You may have used the proverbial saying ‘I’ll eat my hat’, but have you ever thought that you might be eating your hat without even realising? According to a recent report by the Ellen MacArthur Foundation, half a million tonnes of tiny synthetic fibres are deposited in the ocean every year, which cannot be cleaned up. As a result, they’re ingested by sea life which means we could end up eating our own clothes as they re-enter the food chain.
The research was co-launched in November 2017 by Dame Ellen MacArthur and fashion designer Stella McCartney and outlined the sheer scale of textile waste caused by a growing culture for fast fashion.
In our race to keep up with the catwalk we’re not encouraged to think about anything other than the garment as it exists on the hanger. However, technology is changing this. It gives us access to more information and a greater awareness of an individual item’s impact on the planet and on the people who make it. This transparency is putting pressure on brands and customers to behave more ethically.
Setting the bar are start-ups such as Everlane, the fashion brand that has tapped into an ignited angst, especially amongst the young, concerning the provenance and price of clothing. The online retailer pledges low-cost, high-quality goods made in the same factories used by designer brands. For every piece of clothing sold Everlane lists the materials, hardware, labour and transportation costs, and provides information on production, including photos of the workers and factory floors in China where yarn is spun or silk is woven.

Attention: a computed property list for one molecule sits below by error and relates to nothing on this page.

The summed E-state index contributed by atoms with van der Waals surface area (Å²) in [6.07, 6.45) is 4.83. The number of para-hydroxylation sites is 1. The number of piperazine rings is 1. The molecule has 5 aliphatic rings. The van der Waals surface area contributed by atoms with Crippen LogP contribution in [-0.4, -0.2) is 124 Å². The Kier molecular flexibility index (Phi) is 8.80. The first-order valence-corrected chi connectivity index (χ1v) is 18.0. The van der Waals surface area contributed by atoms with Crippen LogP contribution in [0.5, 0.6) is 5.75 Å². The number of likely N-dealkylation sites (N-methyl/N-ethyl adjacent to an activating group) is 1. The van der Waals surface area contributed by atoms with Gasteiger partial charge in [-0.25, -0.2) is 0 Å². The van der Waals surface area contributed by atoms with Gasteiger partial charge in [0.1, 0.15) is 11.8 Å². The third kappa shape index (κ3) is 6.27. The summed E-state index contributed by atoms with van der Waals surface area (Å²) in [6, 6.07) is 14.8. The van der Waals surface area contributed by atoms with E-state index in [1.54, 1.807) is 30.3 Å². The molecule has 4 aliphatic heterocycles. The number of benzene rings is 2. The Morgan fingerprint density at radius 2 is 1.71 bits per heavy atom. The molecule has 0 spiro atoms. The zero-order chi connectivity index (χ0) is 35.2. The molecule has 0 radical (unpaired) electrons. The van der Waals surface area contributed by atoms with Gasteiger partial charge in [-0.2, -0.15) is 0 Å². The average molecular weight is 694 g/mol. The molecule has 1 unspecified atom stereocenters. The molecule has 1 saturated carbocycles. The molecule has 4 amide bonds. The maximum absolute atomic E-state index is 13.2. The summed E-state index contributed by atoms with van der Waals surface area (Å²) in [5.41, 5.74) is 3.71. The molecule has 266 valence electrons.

Transparent production processes are fundamentally changing how, where and by whom products are made. Whilst this is not simply a marketing solution, as marketers we must be prepared for customers wanting to know more about the social, economic and environmental impact of the brands we’re working with, and challenge our clients and colleagues to create a truth we’re not ashamed to tell.